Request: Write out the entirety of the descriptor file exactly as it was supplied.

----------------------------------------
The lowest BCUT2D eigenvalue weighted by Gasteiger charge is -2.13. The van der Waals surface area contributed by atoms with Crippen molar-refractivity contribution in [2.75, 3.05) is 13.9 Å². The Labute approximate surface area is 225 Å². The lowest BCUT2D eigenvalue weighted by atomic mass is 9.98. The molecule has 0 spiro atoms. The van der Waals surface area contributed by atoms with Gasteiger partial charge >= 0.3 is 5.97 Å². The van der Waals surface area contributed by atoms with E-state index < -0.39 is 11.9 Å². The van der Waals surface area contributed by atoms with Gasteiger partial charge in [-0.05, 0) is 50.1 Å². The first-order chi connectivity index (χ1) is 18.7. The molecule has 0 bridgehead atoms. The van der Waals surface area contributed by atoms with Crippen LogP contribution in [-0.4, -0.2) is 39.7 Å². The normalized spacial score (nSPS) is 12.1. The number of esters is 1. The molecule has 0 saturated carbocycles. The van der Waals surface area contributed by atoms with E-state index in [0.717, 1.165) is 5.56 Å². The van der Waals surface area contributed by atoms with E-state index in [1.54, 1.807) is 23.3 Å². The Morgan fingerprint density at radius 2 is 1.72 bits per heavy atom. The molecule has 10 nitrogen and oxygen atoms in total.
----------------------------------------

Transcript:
The lowest BCUT2D eigenvalue weighted by Gasteiger charge is -2.13. The van der Waals surface area contributed by atoms with Crippen molar-refractivity contribution in [2.75, 3.05) is 13.9 Å². The Labute approximate surface area is 225 Å². The lowest BCUT2D eigenvalue weighted by atomic mass is 9.98. The molecule has 0 spiro atoms. The van der Waals surface area contributed by atoms with Gasteiger partial charge >= 0.3 is 5.97 Å². The van der Waals surface area contributed by atoms with E-state index < -0.39 is 11.9 Å². The van der Waals surface area contributed by atoms with Gasteiger partial charge in [-0.05, 0) is 50.1 Å². The first-order chi connectivity index (χ1) is 18.7. The molecule has 0 bridgehead atoms. The van der Waals surface area contributed by atoms with Crippen LogP contribution in [-0.4, -0.2) is 39.7 Å². The normalized spacial score (nSPS) is 12.1. The number of esters is 1. The molecule has 0 saturated carbocycles. The van der Waals surface area contributed by atoms with E-state index in [0.717, 1.165) is 5.56 Å². The van der Waals surface area contributed by atoms with E-state index in [1.54, 1.807) is 23.3 Å². The Morgan fingerprint density at radius 2 is 1.72 bits per heavy atom. The molecule has 10 nitrogen and oxygen atoms in total.